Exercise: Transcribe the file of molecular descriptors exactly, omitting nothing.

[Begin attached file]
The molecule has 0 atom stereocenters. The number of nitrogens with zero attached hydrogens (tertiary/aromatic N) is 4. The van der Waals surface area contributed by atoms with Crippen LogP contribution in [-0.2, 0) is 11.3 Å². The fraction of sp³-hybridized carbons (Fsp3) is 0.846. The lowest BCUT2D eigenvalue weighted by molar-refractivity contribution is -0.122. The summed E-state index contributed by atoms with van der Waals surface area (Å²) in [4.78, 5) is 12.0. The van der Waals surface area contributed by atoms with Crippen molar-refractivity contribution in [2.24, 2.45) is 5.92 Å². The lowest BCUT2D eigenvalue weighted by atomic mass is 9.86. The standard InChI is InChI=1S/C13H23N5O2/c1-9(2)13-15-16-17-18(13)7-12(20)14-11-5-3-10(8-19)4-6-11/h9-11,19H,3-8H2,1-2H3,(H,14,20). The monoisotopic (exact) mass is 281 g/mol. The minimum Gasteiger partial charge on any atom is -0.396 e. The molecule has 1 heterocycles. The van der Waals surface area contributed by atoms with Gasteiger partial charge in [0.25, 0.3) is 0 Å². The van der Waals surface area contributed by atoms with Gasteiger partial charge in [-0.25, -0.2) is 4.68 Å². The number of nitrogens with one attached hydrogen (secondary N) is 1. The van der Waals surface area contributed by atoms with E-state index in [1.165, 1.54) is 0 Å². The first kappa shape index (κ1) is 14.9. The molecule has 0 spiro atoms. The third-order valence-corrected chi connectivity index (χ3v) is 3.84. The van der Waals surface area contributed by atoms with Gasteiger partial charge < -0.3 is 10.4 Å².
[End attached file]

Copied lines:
The molecule has 0 atom stereocenters. The number of nitrogens with zero attached hydrogens (tertiary/aromatic N) is 4. The van der Waals surface area contributed by atoms with Crippen LogP contribution in [-0.2, 0) is 11.3 Å². The fraction of sp³-hybridized carbons (Fsp3) is 0.846. The lowest BCUT2D eigenvalue weighted by molar-refractivity contribution is -0.122. The summed E-state index contributed by atoms with van der Waals surface area (Å²) in [4.78, 5) is 12.0. The van der Waals surface area contributed by atoms with Crippen molar-refractivity contribution in [2.24, 2.45) is 5.92 Å². The lowest BCUT2D eigenvalue weighted by atomic mass is 9.86. The standard InChI is InChI=1S/C13H23N5O2/c1-9(2)13-15-16-17-18(13)7-12(20)14-11-5-3-10(8-19)4-6-11/h9-11,19H,3-8H2,1-2H3,(H,14,20). The monoisotopic (exact) mass is 281 g/mol. The minimum Gasteiger partial charge on any atom is -0.396 e. The molecule has 1 heterocycles. The van der Waals surface area contributed by atoms with Gasteiger partial charge in [0.25, 0.3) is 0 Å². The van der Waals surface area contributed by atoms with Gasteiger partial charge in [-0.25, -0.2) is 4.68 Å². The number of nitrogens with one attached hydrogen (secondary N) is 1. The van der Waals surface area contributed by atoms with E-state index in [1.165, 1.54) is 0 Å². The first kappa shape index (κ1) is 14.9. The molecule has 0 spiro atoms. The third-order valence-corrected chi connectivity index (χ3v) is 3.84. The van der Waals surface area contributed by atoms with Gasteiger partial charge < -0.3 is 10.4 Å².